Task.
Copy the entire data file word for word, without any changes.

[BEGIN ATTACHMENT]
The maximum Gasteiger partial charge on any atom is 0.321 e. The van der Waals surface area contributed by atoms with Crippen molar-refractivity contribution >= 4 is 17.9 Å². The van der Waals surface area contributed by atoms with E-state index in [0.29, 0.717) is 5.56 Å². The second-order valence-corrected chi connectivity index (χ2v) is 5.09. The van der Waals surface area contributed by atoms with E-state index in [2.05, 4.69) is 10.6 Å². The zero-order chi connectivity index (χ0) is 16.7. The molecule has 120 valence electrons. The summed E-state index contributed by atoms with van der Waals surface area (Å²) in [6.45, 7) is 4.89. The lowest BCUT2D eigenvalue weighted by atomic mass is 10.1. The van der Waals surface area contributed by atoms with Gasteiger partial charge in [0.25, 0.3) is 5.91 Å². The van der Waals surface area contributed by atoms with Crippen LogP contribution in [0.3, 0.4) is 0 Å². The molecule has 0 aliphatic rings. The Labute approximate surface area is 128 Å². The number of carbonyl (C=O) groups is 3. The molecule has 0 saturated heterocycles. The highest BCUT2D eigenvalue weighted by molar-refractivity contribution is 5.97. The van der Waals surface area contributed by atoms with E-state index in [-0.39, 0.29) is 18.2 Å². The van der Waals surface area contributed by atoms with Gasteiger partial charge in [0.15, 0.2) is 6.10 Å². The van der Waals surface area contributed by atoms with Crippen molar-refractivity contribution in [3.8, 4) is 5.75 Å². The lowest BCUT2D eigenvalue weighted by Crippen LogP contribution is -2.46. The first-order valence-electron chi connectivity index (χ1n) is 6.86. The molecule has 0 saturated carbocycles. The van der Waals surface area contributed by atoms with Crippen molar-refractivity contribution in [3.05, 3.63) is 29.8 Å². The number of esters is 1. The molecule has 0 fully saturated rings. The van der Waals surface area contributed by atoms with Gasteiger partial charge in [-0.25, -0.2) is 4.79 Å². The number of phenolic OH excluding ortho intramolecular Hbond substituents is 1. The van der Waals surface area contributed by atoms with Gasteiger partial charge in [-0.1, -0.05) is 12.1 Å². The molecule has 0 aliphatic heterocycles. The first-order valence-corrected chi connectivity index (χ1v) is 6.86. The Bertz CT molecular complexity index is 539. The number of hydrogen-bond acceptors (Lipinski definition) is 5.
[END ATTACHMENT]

The maximum Gasteiger partial charge on any atom is 0.321 e. The van der Waals surface area contributed by atoms with Crippen molar-refractivity contribution >= 4 is 17.9 Å². The van der Waals surface area contributed by atoms with E-state index in [0.29, 0.717) is 5.56 Å². The second-order valence-corrected chi connectivity index (χ2v) is 5.09. The van der Waals surface area contributed by atoms with E-state index in [2.05, 4.69) is 10.6 Å². The zero-order chi connectivity index (χ0) is 16.7. The molecule has 120 valence electrons. The summed E-state index contributed by atoms with van der Waals surface area (Å²) in [6.45, 7) is 4.89. The lowest BCUT2D eigenvalue weighted by atomic mass is 10.1. The van der Waals surface area contributed by atoms with Gasteiger partial charge in [0.25, 0.3) is 5.91 Å². The van der Waals surface area contributed by atoms with Crippen LogP contribution in [0.3, 0.4) is 0 Å². The molecule has 0 aliphatic rings. The Labute approximate surface area is 128 Å². The number of carbonyl (C=O) groups is 3. The molecule has 0 saturated heterocycles. The highest BCUT2D eigenvalue weighted by molar-refractivity contribution is 5.97. The van der Waals surface area contributed by atoms with E-state index in [-0.39, 0.29) is 18.2 Å². The van der Waals surface area contributed by atoms with Gasteiger partial charge in [0.15, 0.2) is 6.10 Å². The van der Waals surface area contributed by atoms with Crippen molar-refractivity contribution in [3.8, 4) is 5.75 Å². The lowest BCUT2D eigenvalue weighted by Crippen LogP contribution is -2.46. The first-order valence-electron chi connectivity index (χ1n) is 6.86. The molecule has 0 saturated carbocycles. The van der Waals surface area contributed by atoms with Crippen molar-refractivity contribution in [3.05, 3.63) is 29.8 Å². The number of esters is 1. The molecule has 0 fully saturated rings. The van der Waals surface area contributed by atoms with Gasteiger partial charge in [-0.25, -0.2) is 4.79 Å². The number of phenolic OH excluding ortho intramolecular Hbond substituents is 1. The van der Waals surface area contributed by atoms with Gasteiger partial charge in [-0.1, -0.05) is 12.1 Å². The molecule has 0 aliphatic heterocycles. The first-order valence-corrected chi connectivity index (χ1v) is 6.86. The Bertz CT molecular complexity index is 539. The number of hydrogen-bond acceptors (Lipinski definition) is 5.